This documentary about Barbara Lee, the highest ranking Black woman in Congress, is so inspiring, I fully expect a future President of the United States to one day say she was motivated to run for office after watching it.
Directed by Peabody Award-winning filmmaker, Abby Ginzberg, the film features an eclectic group of celebrities, including actor Danny Glover, CNN commentator Van Jones, Pulitzer Prize winning author Alice Walker, and politicians from the late John Lewis to Alexandria Ocasio-Cortez and Cory Booker, all singing the praises of the California Congresswoman who has been fighting for racial and economic justice for more than two decades.
“The laws of this country have stacked the deck against women and people of color,” Lee says in a speech at the beginning of the film. Determined to change that, we watch her tirelessly work toward equality for all, unfazed when her opinion is unpopular.
Nowhere is this more apparent than after a 2001 request by then-President George W. Bush for Congress to pass the Authorization for Use of Military Force bill, which would grant the President unlimited power to go to war. Because the vote took place just days after September 11 and anger was the prevailing mood of the country, the bill passed unanimously – except for one lone opposition vote. Lee’s.
She stood in front of Congress and warned, “As we act, let us not become the evil that we deplore.” For this, she received death threats and was criticized as being unpatriotic but remained undeterred. “Central to democracy is the right to dissent,” she said.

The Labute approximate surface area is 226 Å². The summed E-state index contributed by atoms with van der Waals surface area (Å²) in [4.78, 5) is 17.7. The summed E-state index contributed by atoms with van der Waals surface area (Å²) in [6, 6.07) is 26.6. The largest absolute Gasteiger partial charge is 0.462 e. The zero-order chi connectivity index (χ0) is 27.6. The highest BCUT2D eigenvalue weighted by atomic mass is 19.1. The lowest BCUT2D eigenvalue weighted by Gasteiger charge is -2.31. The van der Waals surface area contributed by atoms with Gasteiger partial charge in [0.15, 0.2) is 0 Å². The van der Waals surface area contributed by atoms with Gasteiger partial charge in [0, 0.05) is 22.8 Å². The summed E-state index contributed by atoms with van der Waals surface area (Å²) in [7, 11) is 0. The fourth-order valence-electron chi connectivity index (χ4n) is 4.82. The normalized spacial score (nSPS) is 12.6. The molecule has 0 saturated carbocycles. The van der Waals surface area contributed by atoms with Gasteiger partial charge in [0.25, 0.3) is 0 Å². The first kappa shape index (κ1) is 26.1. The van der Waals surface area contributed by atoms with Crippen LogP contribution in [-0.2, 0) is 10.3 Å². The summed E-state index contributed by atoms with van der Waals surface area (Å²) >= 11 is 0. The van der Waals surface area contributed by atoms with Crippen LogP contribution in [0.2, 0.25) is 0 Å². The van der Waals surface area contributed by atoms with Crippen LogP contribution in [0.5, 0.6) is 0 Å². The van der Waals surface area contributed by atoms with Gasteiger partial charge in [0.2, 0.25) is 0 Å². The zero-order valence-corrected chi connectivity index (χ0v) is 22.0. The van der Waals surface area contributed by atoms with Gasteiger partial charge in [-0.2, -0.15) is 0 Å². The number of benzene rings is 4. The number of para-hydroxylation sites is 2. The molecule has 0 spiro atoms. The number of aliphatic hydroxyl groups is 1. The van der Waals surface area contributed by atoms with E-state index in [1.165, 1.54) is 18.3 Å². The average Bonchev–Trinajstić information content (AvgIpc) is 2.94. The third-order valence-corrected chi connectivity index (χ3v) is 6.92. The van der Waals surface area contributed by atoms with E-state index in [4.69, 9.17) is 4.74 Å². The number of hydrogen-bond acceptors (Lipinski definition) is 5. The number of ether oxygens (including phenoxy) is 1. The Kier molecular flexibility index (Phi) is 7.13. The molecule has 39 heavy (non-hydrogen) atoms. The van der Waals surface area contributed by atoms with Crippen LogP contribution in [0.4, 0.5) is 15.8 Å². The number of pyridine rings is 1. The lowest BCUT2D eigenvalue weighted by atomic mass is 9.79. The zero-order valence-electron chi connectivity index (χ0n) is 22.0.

Over the years, many of her colleagues have regretted their own decision to vote for the bill. Some are interviewed for this documentary, applauding Lee’s courage and admitting they wished they had shared it.
For the next 20 years, Lee would lead the charge to repeal this bill which was used 41 times by three Presidents. The House finally passed the Lee-sponsored measure in 2019.
For a documentary about a politician, Barbara Lee: Speaking Truth to Power has a surprisingly intimate feel to it. Maybe that’s because director Ginzberg is also from the documentary and it’s personal to her. Maybe it’s because Lee herself is so authentic and beloved that her constituents use the phrase, “Barbara Lee Speaks For Me,” as both truth and campaign slogan. Maybe it’s because we get to meet her family, including the sons she raised as a single mother while she was attending college. Or maybe it’s because we’ve finally started to realize that politics is personal and we should be paying attention to who we’re putting in charge of the policies that affect our lives.
During scary times, Mr. Rogers famously advised, “Look for the helpers. You will always find people who are helping.” Ginzberg has put the spotlight on a true helper. Her documentary energizes you to not just look for the helpers but to become one yourself.